Please create an account or Login! Have fun!

Microsoft's version of Chip's Challenge

(Redirected from MSCC)
Jump to navigation Jump to search
Screenshot of the Microsoft version

Microsoft's version of Chip's Challenge, also known as CHIPS.EXE or MSCC, refers to the version of Chip's Challenge included in the Microsoft Entertainment Pack 4 and the Best of Microsoft Entertainment pack. The term is used to differentiate Microsoft's version of the game with Tile World's version of the MS ruleset.

MSCC is a 16-bit program, and therefore cannot be run on 64-bit versions of Windows, although there are several workarounds for this.

Differences from Lynx[edit]

Microsoft's port made a number of small but significant departures from the original Lynx game. They are documented in detail as the "MS ruleset", but those most notable to a casual player are as follows.

Aesthetic and gameplay differences[edit]

Objects do not move smoothly from one cell to another. Instead, they move instantaneously (activating any terrain they step on immediately as well), then have a brief cooldown before they can move again. This can make it more difficult to gauge when Chip is able to move, whether he's moving through an open area vs stuck on an invisible wall, or when he can slip between two monsters.

There are no splashes or explosions when objects move into water or bombs. This eliminates splash delay and makes some kinds of block-pushing much faster, but also makes it less clear when a monster has drowned.

MSCC only has two (possibly three) music tracks, versus the thirteen level tracks in the Lynx version.

All monsters, except walkers and bugs, are free to walk onto fire, where (except for the fireball) they will die.

Chip's arsenal of tools was made more thematically appropriate: the fire shield became fire boots, the water shield because flippers (and, unlike Lynx, Chip has unique artwork for swimming), and the magnet became suction boots. The cleats also became ice skates, which makes somewhat less sense.

It seems that many of the game's tiles were first named by the help file that shipped with this version. The original Lynx manual referred to game elements very informally, and didn't name any monsters (other than the tank) at all.

Level differences[edit]

A thin wall was removed in Spirals to compensate for changes in how walkers behave, which had made the level incredibly difficult. This happened sometime after release, as several players found they had the original Lynx version, which came to be known as the "corrupted" version.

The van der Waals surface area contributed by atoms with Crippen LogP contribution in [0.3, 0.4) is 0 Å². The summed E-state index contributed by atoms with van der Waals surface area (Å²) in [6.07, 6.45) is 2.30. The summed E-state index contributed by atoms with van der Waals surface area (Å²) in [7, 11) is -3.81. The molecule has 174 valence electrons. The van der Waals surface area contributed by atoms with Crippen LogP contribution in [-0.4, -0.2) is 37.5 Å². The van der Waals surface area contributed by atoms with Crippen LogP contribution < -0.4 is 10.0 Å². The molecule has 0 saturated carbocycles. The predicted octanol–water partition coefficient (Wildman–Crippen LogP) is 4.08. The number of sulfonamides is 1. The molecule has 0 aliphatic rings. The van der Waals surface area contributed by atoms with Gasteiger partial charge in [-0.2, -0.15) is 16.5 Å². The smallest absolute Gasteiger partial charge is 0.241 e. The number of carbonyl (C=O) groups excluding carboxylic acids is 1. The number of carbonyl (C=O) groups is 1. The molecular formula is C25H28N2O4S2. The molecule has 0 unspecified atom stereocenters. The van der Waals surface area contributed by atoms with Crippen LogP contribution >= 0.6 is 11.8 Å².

The connections between traps and their buttons is swapped in Time Lapse and drastically different in Catacombs. (In Lynx, red and brown buttons connect automatically in reading order, so these manually altered connections are not possible.)

The central room in Skelzie is two cells taller, with an extra row of floor added at both top and bottom.

An ice tile was added near the southeastern corner of Perfect Match.

The hints in Lesson 3 and Paranoia were changed to reflect the redesigned boots.

The hint in Cellblocked was changed to reflect the different controls.

Hints in general were converted from all uppercase (a restriction of the Lynx version's sprite font) to sentence case, although the same was not done for level tiles.

In a number of Lynx levels, Chip initially faces north; however, when the level loads, he immediately turns to face south, so this is almost imperceptible. In several MSCC levels, Chip begins the level facing in a non-south direction and will stay this way until the player starts the level. These levels are Digger, Chchchips, Kablam, and All Full.

Gameplay differences between MSCC and Tile World's emulation[edit]

Secrets[edit]

Although the game only shipped with two music tracks (which simply cycle per level), if the semi-standard sample MIDI "canyon.mid" was available, it would be added to the rotation as a third track.

A number of different keystrokes will add a secret Ignore Passwords option (likely intended for debugging) to the Level menu.

A new secret credits level, Thanks to..., fills the unused slot between the end of the normal game and first normal secret level. As this level can't be reached from the previous one and its password, TONY, is not mentioned anywhere in the game or manual, it is very difficult to discover casually.